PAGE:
Editorial: Glimmers of true leadership

Expelled ANC Youth League leader Julius Malema addresses Lonmin miners. (Paul Botes, M&G)

Expelled ANC Youth League leader Julius Malema addresses Lonmin miners. (Paul Botes, M&G)

We did not see it before the killings at Marikana, not from the state, not from Lonmin and not from the unions. We also did not see it afterward, when Julius Malema rode in to feast at the funeral.

And we did not see it in the discussions sparked by Women's Month, least of all from a president whose advice for living seems to extend to suggesting women need the training of motherhood in order to have full lives. The mind boggles.

Amid the gaffes and gloom, however, there were some reminders of another way.
One came from archbishop emeritus Desmond Tutu who, in pulling out of the Discovery Invest Leadership Summit over the participation of Tony Blair, made it clear that without moral credibility there is no true leadership. It caused all kinds of awkwardness for his hosts and for the people who had paid a good deal to hear him speak, but that is a smaller price to pay than the debasement by association of the ideas that he was there to espouse.

Another came from Kgalema Motlanthe. As we report today, Motlanthe has told supporters that he will stand for the presidency of the ANC on condition that he is not on any factional slate. He has previously distanced himself from lobby groups for fear of being obliged to pay back regional and provincial leaders with government jobs and impunity.

Retrogressive conservatism
This approach has been one of the defining characteristics of President Jacob Zuma's lethargic and contradictory three-and-a-half years in charge. It is why looting and retrogressive conservatism appear to be triumphing both in the ANC and in the country.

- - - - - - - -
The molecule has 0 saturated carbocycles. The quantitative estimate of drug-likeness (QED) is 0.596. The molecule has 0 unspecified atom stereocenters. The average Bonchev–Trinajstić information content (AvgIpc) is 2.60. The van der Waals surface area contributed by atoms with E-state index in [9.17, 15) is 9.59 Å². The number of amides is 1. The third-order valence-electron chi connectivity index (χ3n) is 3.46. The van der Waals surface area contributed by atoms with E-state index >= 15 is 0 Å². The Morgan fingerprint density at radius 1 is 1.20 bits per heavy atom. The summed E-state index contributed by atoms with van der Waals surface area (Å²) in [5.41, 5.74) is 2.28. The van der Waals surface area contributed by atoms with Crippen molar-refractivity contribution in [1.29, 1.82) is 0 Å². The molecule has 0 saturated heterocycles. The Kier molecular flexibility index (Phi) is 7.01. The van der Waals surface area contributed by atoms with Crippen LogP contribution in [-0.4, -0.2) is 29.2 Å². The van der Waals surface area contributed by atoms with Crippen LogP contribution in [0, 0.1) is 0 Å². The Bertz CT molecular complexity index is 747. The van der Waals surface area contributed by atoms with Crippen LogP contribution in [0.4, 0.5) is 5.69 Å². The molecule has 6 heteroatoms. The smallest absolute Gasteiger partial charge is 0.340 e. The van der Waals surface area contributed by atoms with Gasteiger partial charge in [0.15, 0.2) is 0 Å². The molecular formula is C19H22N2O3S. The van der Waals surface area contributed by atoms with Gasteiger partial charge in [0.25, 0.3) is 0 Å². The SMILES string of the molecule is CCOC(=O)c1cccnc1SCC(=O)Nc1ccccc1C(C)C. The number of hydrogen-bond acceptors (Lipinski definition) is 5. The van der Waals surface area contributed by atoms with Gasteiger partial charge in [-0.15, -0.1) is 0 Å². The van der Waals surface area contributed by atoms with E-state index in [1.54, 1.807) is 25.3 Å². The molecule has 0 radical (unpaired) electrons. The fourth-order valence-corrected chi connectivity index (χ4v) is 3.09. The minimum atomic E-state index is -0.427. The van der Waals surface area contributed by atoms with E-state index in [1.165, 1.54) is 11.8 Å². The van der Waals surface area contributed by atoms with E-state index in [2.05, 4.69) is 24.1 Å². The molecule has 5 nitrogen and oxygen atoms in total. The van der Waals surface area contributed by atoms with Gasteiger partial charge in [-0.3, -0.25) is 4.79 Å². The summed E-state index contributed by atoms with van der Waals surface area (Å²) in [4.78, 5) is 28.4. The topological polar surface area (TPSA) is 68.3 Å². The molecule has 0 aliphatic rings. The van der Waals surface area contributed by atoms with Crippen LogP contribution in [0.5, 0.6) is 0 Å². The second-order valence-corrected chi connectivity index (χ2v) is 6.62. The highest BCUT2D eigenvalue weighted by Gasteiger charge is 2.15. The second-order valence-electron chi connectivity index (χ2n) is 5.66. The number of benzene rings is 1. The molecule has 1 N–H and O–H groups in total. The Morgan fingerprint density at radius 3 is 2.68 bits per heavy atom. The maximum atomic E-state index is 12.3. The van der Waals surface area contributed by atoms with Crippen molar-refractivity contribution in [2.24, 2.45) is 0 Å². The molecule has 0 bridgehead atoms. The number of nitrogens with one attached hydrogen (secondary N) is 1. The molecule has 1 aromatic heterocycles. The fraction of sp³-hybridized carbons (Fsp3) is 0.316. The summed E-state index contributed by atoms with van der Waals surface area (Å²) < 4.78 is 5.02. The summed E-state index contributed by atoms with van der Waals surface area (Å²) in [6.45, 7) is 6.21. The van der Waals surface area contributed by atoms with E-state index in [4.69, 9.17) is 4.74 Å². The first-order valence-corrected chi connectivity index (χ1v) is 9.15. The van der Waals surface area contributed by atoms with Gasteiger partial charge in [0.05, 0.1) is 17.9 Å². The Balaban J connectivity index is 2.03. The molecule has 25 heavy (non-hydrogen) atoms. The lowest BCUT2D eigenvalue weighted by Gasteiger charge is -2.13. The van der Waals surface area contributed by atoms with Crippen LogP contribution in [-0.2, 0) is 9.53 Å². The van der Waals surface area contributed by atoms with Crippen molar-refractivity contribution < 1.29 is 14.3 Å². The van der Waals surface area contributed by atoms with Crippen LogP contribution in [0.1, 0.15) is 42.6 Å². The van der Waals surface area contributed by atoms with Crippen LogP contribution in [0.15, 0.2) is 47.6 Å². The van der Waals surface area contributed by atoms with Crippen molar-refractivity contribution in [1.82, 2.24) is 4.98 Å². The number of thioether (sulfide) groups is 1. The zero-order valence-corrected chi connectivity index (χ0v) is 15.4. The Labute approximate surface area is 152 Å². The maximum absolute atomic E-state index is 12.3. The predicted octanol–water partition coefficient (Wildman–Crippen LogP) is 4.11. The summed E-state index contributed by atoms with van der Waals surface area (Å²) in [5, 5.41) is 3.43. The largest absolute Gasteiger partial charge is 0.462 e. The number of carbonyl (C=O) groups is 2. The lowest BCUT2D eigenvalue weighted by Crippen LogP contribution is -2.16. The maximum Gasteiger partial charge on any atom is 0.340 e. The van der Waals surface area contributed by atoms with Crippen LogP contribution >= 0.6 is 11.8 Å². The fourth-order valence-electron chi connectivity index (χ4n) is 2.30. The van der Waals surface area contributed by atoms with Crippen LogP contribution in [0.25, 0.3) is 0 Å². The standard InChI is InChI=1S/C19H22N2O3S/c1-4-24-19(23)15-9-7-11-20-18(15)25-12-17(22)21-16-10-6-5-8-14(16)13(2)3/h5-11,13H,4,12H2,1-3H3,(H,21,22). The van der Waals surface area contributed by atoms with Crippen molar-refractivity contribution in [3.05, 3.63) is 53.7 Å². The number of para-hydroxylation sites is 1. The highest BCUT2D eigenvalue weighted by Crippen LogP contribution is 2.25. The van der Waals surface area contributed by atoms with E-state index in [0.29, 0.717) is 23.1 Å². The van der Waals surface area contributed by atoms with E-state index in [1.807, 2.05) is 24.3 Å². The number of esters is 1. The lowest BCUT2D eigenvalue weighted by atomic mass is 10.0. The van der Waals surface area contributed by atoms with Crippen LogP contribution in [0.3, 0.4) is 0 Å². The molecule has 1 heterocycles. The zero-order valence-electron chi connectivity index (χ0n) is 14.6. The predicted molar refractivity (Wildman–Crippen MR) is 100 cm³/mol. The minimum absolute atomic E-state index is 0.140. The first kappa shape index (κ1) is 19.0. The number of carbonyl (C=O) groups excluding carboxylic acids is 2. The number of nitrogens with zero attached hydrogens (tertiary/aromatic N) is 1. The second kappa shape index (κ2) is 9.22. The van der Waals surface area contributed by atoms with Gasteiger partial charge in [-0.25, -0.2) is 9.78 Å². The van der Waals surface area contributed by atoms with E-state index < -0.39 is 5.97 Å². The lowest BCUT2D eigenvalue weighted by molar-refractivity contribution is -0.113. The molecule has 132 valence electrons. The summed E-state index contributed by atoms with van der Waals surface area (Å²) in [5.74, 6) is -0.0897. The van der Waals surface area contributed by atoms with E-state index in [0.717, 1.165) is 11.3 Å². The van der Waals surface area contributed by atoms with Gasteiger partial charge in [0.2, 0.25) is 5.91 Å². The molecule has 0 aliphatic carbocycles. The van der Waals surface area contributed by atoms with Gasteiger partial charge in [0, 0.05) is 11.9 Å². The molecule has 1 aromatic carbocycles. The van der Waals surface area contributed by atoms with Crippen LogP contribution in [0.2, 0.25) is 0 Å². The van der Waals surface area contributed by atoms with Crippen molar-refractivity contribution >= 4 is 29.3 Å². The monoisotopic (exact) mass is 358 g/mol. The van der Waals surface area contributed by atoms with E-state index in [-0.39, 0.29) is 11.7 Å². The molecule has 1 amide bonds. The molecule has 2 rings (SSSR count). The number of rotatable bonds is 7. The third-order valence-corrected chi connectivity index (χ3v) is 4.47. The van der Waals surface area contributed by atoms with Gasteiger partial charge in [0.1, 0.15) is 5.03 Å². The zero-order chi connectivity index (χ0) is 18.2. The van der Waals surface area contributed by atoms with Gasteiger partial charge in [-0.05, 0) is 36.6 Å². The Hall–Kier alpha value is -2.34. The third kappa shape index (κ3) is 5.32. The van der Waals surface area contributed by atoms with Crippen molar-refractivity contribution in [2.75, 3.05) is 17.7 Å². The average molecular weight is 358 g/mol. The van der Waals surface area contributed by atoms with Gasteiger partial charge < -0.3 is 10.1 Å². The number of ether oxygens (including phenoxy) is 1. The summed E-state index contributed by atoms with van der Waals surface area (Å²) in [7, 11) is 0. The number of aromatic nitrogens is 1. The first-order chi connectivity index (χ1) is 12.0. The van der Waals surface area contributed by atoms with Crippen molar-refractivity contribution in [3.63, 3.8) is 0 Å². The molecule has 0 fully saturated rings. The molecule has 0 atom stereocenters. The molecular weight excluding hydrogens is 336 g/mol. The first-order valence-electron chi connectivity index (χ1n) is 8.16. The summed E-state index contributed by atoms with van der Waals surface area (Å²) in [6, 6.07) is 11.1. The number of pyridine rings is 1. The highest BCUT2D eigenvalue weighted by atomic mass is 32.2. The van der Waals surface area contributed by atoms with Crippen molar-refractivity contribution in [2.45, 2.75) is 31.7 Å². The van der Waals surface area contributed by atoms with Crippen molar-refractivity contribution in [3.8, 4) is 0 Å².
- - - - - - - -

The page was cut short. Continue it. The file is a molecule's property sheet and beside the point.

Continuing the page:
Some of those backing Motlanthe have the narrowest factional or pecuniary motives. He has given them the message that he sees no point in leading an ANC that exists principally to serve their ends. Let us take him at his word and hold him to it.

And finally there is Ayanda Mabulu, an artist from the impoverished Cape Town settlement of Du Noon, who has asked trenchant questions of Jacob Zuma in his role as the self-styled patriarch of the nation in his painting uMshini Wam (Weapons of Mass Destruction).

Mabulu cannot be dismissed as a culturally insensitive white critic. He speaks to Zuma in the very language of culture and tradition that the president himself relies upon for the authority of some of his most troubling views.

These are scattered and provisional interventions. They will not restore to its former glow the myth of South African exceptionalism, comfort the bereaved, or reverse the drift back to patriarchy.

But they do show that there are other ways to lead and to question leadership. Harder ways, maybe, but more durable and more hopeful.

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